Sun, Jan 09, 2000 - Page 19 News List

Another day on Hsiao Liuchiu

A tiny island of Kaohsiung is still waiting for the invasion of tourists; and therein lies its chief attraction

By Henry Hoenig  /  STAFF REPORTER

I'd been warned about Hsiao Liuchiu. Ot at least people's reactions ?which were at best vague ?when I told them I was going there, warned me not to expect too much. But then that's why I went.

A little island off the southern coast of Taiwan near Kaohsiung, I discovered, happily, that the direst predictions about Hsiao Liuchiu were true. No pubs or cafes. No surf beaches. No mountains to climb. Nothing, in fact, to do ?unless, that is, you count wandering aimlessly around a sunny island, watching the sea slap the rocks, watching fisherman droop their lines into a quiet, empty harbor.

Lacking the beauty of the Penghu islands or the recreational attractions of Kenting or Green Island, Hsiao Liuchiu has been relatively neglected by tourists. It gets some weekend traffic, mostly from Kaohsiung, but is deserted during the week, when the small local population has fishing villages, the sea, the crisp air and the sunshine to themselves.

I stepped off the ferry in Penfu Village, a mostly indifferent fishing community. Fishing, cleaning fish, selling fish and eating fish clearly are the top pursuits of locals. They're obviously not used to foreigners, and they're apparently not too worried about whether anyone stays or goes, spends their money or doesn't. They're friendly enough, though. One man stopped me as I passed, casually offered to find me a hotel room, and signed me into the nearby Fuhsing Hotel, where I was given a room with a balcony overlooking the harbor, and with a view of the lights of Kaohsiung at night.

The next morning, having been woken at 4am by the sound of the fishing boats firing up in the harbor, I rented a scooter. The trip around the island's perimeter road is only about 10 kilometers. Though it's quite hilly, you can walk it in a day. But outside spending the day walking the loop would leave little time for just hanging out and enjoying the views. Instead, you can use the scooter to ride to different spots, and then walk around from there.

Heading counter-clockwise from Penfu Village, I followed the cliffs along the west coast. Hsiao Liuchiu has many secluded coves and tiny beaches where you can pass a few hours or an entire day, and many more scenic overlooks with great views of the coastline and the sea.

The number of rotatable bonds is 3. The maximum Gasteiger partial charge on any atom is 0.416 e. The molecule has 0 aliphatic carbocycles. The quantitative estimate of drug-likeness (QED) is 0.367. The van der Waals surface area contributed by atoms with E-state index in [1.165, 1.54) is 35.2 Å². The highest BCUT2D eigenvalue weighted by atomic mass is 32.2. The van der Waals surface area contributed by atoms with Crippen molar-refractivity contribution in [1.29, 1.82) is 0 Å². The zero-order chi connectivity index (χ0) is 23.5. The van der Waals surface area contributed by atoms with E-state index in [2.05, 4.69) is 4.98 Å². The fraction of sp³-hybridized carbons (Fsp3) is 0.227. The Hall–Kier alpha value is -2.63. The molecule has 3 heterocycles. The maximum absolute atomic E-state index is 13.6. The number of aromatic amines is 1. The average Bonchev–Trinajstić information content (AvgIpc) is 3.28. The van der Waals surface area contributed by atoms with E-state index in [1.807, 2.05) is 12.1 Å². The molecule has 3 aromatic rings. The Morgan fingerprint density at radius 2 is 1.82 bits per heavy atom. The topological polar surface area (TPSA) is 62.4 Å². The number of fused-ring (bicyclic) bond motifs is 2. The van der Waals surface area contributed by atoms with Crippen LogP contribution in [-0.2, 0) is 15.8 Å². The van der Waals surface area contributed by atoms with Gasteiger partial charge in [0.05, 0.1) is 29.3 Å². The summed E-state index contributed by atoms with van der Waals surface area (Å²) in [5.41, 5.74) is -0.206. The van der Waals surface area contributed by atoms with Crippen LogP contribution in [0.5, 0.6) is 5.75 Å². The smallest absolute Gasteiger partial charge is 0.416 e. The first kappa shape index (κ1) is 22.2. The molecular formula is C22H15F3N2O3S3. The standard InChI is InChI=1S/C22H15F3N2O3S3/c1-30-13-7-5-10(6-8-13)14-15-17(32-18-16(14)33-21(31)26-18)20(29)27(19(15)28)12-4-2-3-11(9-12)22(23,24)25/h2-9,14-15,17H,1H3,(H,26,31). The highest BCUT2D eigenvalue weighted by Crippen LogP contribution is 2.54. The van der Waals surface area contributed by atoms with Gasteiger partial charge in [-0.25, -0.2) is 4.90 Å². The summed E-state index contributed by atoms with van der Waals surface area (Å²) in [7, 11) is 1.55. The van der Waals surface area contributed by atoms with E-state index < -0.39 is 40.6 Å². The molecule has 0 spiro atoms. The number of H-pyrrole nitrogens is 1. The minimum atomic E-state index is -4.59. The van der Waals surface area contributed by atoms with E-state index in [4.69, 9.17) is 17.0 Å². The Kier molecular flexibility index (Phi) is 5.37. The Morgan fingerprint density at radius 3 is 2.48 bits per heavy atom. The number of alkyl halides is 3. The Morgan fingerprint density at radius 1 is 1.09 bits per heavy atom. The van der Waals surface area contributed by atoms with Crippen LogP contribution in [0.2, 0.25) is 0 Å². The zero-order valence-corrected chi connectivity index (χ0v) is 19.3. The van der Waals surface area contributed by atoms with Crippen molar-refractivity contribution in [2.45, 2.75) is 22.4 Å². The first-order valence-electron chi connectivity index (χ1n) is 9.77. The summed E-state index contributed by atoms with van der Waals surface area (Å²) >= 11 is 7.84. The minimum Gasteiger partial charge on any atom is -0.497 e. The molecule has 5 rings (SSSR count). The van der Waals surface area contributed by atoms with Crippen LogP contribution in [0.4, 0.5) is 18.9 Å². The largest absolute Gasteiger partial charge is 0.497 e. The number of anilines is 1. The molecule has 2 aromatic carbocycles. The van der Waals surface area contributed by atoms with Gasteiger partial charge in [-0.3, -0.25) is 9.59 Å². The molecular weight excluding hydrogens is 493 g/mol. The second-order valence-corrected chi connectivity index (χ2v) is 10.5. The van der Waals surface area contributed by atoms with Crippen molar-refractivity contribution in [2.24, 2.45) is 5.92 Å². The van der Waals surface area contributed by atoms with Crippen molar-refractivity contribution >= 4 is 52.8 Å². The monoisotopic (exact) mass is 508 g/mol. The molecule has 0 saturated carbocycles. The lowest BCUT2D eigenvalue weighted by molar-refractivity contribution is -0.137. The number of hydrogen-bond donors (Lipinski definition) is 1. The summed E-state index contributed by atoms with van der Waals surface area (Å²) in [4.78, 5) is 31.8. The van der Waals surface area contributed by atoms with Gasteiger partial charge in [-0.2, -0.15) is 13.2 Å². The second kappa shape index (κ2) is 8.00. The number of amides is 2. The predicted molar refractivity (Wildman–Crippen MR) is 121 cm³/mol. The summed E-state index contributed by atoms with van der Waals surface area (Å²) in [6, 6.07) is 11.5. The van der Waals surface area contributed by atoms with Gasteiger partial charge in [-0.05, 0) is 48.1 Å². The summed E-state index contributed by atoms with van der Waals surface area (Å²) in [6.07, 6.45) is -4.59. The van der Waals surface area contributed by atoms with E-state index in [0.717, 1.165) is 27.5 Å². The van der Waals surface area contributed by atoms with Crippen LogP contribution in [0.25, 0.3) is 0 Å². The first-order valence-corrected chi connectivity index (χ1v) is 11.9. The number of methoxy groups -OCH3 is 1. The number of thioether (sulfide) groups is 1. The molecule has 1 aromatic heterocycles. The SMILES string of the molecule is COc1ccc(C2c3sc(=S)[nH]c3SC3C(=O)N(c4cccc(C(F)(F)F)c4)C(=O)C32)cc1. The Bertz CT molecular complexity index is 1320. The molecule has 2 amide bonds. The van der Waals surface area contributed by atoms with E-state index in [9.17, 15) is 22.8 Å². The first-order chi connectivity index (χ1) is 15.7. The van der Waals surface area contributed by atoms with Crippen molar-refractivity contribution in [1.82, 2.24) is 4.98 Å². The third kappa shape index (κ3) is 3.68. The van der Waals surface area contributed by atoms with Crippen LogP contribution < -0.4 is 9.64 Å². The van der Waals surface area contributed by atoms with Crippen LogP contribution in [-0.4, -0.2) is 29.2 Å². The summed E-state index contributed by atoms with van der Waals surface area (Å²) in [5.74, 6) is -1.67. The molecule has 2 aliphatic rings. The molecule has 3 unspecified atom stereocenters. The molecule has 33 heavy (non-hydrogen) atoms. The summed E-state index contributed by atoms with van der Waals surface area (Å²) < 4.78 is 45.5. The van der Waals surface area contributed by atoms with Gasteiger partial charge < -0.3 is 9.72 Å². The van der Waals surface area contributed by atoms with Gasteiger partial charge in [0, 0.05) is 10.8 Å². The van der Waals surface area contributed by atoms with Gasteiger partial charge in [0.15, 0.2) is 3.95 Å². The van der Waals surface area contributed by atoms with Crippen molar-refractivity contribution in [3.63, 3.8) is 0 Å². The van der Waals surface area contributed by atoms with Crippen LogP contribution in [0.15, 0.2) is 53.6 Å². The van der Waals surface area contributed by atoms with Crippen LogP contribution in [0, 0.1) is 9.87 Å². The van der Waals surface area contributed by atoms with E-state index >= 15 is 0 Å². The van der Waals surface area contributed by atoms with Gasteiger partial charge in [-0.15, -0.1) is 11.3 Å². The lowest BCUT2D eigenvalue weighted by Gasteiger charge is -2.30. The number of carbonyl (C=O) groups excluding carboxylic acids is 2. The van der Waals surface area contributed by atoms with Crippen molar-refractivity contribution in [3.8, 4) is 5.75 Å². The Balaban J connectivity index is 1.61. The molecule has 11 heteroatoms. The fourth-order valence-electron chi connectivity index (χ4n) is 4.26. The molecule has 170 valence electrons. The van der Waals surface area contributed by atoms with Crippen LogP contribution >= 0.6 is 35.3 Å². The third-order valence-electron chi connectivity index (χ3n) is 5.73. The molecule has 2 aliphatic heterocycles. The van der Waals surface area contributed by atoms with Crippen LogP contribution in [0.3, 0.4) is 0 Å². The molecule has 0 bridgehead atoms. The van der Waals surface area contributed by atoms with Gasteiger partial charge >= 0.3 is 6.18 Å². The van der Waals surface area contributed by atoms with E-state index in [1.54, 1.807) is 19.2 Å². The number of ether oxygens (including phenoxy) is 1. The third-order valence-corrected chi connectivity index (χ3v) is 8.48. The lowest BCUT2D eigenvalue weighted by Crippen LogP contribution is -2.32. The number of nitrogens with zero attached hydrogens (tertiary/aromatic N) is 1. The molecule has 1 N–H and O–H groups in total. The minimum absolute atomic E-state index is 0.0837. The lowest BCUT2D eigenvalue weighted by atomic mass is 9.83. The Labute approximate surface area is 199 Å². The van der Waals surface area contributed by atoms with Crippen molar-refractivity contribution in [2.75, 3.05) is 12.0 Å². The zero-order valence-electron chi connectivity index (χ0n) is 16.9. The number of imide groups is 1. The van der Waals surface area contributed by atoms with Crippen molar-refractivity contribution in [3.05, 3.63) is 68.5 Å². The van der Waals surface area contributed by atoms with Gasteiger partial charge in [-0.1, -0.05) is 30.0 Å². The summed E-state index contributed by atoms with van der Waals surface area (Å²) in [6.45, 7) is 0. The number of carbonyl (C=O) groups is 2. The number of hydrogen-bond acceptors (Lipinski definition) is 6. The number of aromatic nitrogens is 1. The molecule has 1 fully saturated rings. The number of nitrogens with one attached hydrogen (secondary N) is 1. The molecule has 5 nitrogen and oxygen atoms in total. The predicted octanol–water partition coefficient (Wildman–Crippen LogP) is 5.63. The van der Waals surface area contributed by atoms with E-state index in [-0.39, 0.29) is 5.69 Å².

I rode from one spot to the next, hopped off, walked around. Like a lizard in the sun, I'd sit on this rock and look this way, sit on that rock and look that way. When the urge struck me, I'd move on to the next spot, repeating the process again and again until I'd made my way around the island and was in a virtual stupor, my brain having been emptied of all its worries. It was perfect, a beautiful day spent practicing the Art of Doing Nothing.

Back in Penfu Village at the end of the day, I picked up a pack of betel nuts and began strolling around. A day of fishing had just ended. In the center of town, just a half block up the hill from the ferry dock, seven women in (pointy hats) lined the sidewalk outside a little hardware store, each crouched on stools or buckets, the day's catch laid out in front of them on trays propped on styrofoam coolers. A couple were busy gutting fish right there.

I pulled out a camera and asked if I could take a picture of the women together. This caused a minor ruckus as they all began chattering away at once. Jolted into self-consciousness, several immediately pulled off their hats and began fussing with their hair while simultaneously waving me away with their free hands. Others just cackled and shook their heads. No pictures were taken.

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